April 5, 2023 | 4

Shiny and Docker

I recently joined Precision Analytics as a Software Developer. One of my first tasks was to implement a new feature in a large bioinformatics Shiny application. Shiny is an R-package that can be used to build web applications in R. It is especially popular for building applications related to data science because it allows for writing functionality using R, without needing to understand the web technologies involved (such as html, css, and javascript).

The Problem

The first thing I did was attempt to run the application locally on my computer so that I could interactively implement the feature. But I quickly ran into an issue - the application wouldn’t run correctly. The same application ran seamlessly on my coworkers’ computers.

After some troubleshooting, we discovered the root of the problem - the application uses version 3.6.1 of R, and was therefore the version of R that I had installed. However, the build that I had installed (x64) was not compatible with my computer’s processor architecture (arm64). For more recent versions of R (4.0+), pre-built release packages are provided for newer processor architectures. Unfortunately, this did not include version 3.6.1, so I needed another solution. The reason that my coworkers had not previously ran into this issue was because their computers had the x64 architecture, which worked with the version of R built for that architecture.

I first tried installing a newer version of R (4.2.2, the latest at the time) for the correct architecture, and updated the project’s renv.lock file for the project to reference this version. However, when I attempted to run the application, it became apparent fairly quickly that the breaking changes between the major revisions of R would need to be addressed, as it caused me to have even more problems than those that I had originally encountered. Our application is large, and I am new to working with R and Shiny, so identifying and updating the code to run with the latest version of R seemed quite daunting!

While there were many different avenues we could have pursued to get things running, the issues I was facing seemed like an ideal use case for introducing Docker to our project.


The Solution

Docker is a popular tool in web development that is used to containerize applications. Containers bundle application code with all of the resources that it needs to run, which can be particularly beneficial when we want to run an application that has been written or compiled for a different operating system. Some of the many benefits of using Docker are that it is portable. Applications running on Docker can run on any machine, provided that machine has the Docker engine installed. Everything that the application needs to run is included in the container, which ensures consistent behaviour across different systems.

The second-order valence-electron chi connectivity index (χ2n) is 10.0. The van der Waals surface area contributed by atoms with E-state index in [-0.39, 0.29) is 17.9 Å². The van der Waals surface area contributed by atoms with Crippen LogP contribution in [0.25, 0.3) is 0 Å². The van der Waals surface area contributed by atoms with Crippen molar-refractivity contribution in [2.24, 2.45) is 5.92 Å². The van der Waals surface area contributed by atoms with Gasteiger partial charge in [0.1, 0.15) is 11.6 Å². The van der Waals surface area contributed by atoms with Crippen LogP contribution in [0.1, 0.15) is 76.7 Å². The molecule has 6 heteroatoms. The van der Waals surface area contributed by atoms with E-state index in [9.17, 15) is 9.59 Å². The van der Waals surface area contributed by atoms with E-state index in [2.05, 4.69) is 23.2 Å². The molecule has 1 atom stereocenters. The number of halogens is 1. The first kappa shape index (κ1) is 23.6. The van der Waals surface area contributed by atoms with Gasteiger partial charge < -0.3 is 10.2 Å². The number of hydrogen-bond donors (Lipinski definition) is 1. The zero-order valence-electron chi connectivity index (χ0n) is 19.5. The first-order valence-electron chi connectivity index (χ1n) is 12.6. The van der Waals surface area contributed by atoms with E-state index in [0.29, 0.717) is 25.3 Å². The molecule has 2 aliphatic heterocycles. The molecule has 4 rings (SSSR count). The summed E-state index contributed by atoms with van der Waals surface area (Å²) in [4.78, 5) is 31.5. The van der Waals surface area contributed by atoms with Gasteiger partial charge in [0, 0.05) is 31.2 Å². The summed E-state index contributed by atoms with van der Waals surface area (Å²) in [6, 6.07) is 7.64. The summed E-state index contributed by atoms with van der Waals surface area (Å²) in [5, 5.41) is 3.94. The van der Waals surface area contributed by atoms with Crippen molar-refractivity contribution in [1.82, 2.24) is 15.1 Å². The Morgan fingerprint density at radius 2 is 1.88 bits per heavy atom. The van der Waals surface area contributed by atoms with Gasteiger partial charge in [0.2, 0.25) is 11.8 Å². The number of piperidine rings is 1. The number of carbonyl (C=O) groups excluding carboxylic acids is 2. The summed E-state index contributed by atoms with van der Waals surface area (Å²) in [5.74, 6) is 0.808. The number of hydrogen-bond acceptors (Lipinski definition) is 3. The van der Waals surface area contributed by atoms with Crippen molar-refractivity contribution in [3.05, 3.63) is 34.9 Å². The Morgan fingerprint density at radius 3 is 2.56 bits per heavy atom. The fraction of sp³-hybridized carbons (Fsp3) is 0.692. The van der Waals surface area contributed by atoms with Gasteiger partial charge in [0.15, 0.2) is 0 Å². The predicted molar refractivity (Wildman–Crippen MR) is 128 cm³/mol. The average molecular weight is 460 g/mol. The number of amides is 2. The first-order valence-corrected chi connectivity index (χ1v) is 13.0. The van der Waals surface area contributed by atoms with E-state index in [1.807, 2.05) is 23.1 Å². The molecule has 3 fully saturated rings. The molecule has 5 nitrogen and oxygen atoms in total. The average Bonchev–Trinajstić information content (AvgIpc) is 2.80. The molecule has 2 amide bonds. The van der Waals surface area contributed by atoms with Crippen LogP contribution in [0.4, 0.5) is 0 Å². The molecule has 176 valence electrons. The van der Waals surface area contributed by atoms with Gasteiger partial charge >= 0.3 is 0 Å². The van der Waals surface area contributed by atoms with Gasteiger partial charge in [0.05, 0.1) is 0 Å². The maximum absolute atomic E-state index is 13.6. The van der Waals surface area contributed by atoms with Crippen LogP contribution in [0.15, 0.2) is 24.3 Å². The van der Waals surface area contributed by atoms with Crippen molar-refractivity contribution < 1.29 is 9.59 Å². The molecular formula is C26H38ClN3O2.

Explanation of docker images and containers

Fig 1. Docker images are text files that Docker uses to generate images. Images are templates that, when run, launch Docker containers. Our Docker container had all of the necessary resources to run our Shiny application.

Docker containers are created from a Docker image. Images are templates that specify how to create the container, and are built from Dockerfiles, which are text files containing instructions to build the image. Our container needed to include R (and version 3.6.1, specifically!). Fortunately, an image for this already exists - the Rocker Project provides a Docker image that includes the version of R that we needed. We then used this image as our base image in our Dockerfile.

We also needed our container to include the necessary resources to run a Shiny server, as well as the numerous R packages that our application is dependent on. We did this by adding lines to our Dockerfile that specified to Docker how and what to install on top of the base image (containing the OS and R). When we attempted to build the image from the Dockerfile, it was quite time consuming. Compiling and installing all of the dependencies for our project could take Docker hours! We remedied the impractically long build time by storing a copy of our image in AWS, which allowed us to access a container that already had all of the relevant dependencies included.

The Result

After generating an image containing all of our dependencies, we were able to launch a container that had all of the necessary resources to run our Shiny application. The final step was to copy the application files (i.e. the code for the application) into the container, which was done by adding a line to the Dockerfile.

With Docker, I was finally able to run our Shiny application on my computer with no errors, which enabled me to add the feature originally requested by our client!


At Precision Analytics, our services include helping our clients determine the best way to deploy, host, and maintain their data science applications. Please get in touch to learn more!
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Natalie Harris

I am a Software Developer at Precision Analytics. I have experience working on and building data-driven applications, and enjoy …